Monday, December 26, 2011

This Week in Antarctic Science: Working with Worms

A great deal of recent Antarctic research has examined the effects of global warming on the southern most continent’s ecological systems.  Previously we’ve noted stories about changes to mosses, and the invasion of King crabs.  Most recently though, scientists out of the University of Delaware have been looking at the adaptive nature of the Capitella perarmata, also known as the polar worm. 

Since August, the Delaware team undertook a series of dives into the waters near the McMurdo station to collect the polychaet polar worms.  For two months, divers to collect sediment samples and then sieved out the worms.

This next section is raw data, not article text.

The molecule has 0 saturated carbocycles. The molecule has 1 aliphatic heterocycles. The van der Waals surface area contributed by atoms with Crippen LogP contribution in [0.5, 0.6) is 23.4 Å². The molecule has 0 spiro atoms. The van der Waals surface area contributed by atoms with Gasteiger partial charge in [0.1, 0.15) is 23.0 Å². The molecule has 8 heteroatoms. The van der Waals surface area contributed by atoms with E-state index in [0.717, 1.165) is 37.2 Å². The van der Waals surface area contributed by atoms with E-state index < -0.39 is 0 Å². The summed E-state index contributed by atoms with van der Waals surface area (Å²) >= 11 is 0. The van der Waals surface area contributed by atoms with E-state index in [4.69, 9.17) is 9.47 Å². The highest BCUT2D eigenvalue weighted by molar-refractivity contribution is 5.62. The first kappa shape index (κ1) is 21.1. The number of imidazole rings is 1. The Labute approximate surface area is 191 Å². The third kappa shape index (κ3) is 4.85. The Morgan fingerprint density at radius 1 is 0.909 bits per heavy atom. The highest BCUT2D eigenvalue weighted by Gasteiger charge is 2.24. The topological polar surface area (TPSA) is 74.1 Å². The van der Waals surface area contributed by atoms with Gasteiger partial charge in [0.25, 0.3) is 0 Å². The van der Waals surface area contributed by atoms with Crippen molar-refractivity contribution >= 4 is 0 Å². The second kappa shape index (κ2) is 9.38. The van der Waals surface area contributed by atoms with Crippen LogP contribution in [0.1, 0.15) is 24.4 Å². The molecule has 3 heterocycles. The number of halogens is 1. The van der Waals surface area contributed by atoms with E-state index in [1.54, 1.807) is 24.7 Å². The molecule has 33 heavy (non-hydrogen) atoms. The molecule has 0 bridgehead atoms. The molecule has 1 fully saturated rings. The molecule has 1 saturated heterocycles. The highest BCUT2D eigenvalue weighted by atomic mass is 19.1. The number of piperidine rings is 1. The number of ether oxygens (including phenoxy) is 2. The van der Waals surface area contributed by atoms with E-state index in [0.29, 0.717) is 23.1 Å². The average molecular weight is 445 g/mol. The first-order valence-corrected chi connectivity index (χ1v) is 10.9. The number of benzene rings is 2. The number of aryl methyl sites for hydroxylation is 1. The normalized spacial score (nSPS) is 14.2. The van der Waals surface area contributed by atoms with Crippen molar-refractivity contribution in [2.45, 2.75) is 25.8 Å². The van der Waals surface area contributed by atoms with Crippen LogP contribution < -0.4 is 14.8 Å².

Scientists have been comparing the temperature-adaptive nature of the Capitella perarmata, with that of the Capitella teleta, the polar worm’s temperate counterpart.  By comparing these two species, scientists hope to gain a better understanding for how a changing polar environment may trigger a genetic response.  This in turn should give insight into the greater impact of climate change on polar ecosystems, and a greater understanding of how Antarctic animals are able to adapt to changing temperatures. 


neoimwake said...

Antarctica is now one of the phenomenon place for scientist. There are amount of scientist who still working there. When i was in helicopters, i had seen so many tents on big mountains.
Antarctica Cruise

Martiii said...

Antarctic Krill are just one of 85 species of krill found all over the oceans of the world. Without Krill there would be no fuel to the engine that runs the Earth's marine ecosystems – more directly without krill, most the of the life forms in the Antarctic would disappear!! Read more about krill and Antarctica on